At NHL All-Star Weekend, women may have been the biggest story at the Skills Challenge in St. Louis. NHL Commissioner Gary Bettman said the forum  was on par with the Olympics.

The NHL, in a new competition this year, invited the 'elite' US and Canadian women's hockey players to participate in a 3-on-3 game.  It was precipitated by US star Kendall Coyne Schofield, who skated in last year's event at the last minute, and proved she was just as fast as the men. 

On Friday, a pre-event joint press conference drew a massive crowd, on par with the one for Bettman. The US was coached by NHL Seattle's Cammi Granato, who took a brief break from her relatively new job, to participate in the weekend.  

"It's a perfect platform to have an audience that's paying attention," she told KING 5, reflecting on how she got here and why she joined the expansion franchise in Seattle.

She really needs no introduction, and is part of a legendary hockey family. 

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Granato has won Olympic gold and silver, and was the first woman inducted into the hockey Hall of Fame. Her husband is hockey broadcaster Ray Ferraro. She had stepped back in recent years to raise their kids in Vancouver, BC. 

She never lost her love for the game, but the moment had to be right.

"For me, becoming a mom, I said i'm really going to dedicate myself to this. It was something I always wanted to do, was be there for my kids," Granato said before the event at the Enterprise Center.  "When I heard there was an expansion team coming (to Seattle), I thought it would be a really good fit."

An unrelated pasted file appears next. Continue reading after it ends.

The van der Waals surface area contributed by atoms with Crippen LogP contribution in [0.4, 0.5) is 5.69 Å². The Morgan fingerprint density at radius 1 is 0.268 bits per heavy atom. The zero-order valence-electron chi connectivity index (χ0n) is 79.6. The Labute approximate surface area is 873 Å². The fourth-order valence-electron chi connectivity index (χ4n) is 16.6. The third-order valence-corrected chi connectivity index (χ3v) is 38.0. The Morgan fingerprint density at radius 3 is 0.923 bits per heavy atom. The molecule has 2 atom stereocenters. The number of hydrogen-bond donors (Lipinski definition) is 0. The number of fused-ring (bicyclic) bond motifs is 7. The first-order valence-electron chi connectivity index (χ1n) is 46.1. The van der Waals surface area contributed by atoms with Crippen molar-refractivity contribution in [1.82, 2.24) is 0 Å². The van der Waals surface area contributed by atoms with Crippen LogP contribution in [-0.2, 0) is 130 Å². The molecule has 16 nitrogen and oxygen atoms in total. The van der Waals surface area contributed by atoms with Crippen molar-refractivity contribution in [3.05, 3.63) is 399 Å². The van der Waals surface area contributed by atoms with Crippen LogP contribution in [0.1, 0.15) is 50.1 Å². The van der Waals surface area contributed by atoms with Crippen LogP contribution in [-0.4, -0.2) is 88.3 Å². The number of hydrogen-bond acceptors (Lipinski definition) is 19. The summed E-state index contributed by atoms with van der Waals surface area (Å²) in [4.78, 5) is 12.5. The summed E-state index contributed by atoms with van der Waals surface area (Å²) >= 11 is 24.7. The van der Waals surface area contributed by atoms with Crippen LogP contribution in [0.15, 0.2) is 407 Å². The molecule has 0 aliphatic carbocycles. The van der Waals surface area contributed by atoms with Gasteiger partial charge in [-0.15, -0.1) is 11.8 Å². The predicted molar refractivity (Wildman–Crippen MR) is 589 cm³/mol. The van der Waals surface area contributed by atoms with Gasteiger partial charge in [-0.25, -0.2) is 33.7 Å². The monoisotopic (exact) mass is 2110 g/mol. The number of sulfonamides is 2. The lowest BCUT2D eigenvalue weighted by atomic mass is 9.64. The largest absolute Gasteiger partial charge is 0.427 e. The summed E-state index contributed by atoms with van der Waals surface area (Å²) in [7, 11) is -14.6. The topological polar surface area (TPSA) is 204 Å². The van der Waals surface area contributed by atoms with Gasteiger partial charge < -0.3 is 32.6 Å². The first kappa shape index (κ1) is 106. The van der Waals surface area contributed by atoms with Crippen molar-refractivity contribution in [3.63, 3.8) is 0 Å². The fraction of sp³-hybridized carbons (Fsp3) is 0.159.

A cold call came later from Seattle GM Ron Francis, who knew Ferraro from their playing days. Francis offered her a job as a team scout, based in B.C.  

"Right away, I knew it was something that I was (interested in), because I already thought about the job. It works really well for my family."

Granato also broke another barrier, becoming the first female professional scout in NHL history. 

"I didn't understand the magnitude," she said, "It took me by surprise."

She's now on a normal rotation at Canucks games, scouting the Western Conference for Seattle. Granato acknowledges they're also building up their database.  

"What stands out to me, how I played was very offensive, the vision, the scoring, the compete level, what stands out to me is -- if someone wants the puck or doesn't."

The developments in St. Louis Friday night are also an example of a push for more inclusion, since the hire of Kim Davis. Her official title is NHL Vice President of Social Impact, Growth Initiatives and Legislative Affairs.  

She told KING 5 that it's important for the league to expand it's fan base, and horizons.  Davis has already met with NHL Seattle officials about the makeup of their front office, which includes a majority of women in leadership positions.  

"I've been to Seattle three times already and you don't have a name yet. I think Tod (Leiweke) is an amazing leader, and I think it all starts with leadership. Tod being intentional about understanding demographic changes, and how that club is going to be richer financially and just community wise, by engaging all audiences," said Davis. "He understands that the growth of the sport in the region means understanding and embracing all audiences."  

OTHER NOTES FROM ALL-STAR WEEKEND

Former Seattle Thunderbird, and current New York Islander Mat Barzal, won the competition for 'Fastest Skater' with a time of 13.175 seconds. 

Mount Vernon native TJ Oshie, who spent a good part of his childhood in Western Washington, also participated as one of the shooters in the Goalie "Save Streak."

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Oshie's dad Tim, who lives in Everett, made the trip to see his son participate this weekend in his first All Star Game.

"He's done a lot of things for Seattle junior hockey. He's a smart person, he likes to be around the puck all the time. And he's just a good kid," said the proud dad. 

Commissioner Gary Bettman on NHL Seattle

KING 5's Chris Daniels grilled NHL Commissioner about a possible name for Seattle's NHL team. While Bettman dodged that answer, he raved about the future of the team and its potential: 

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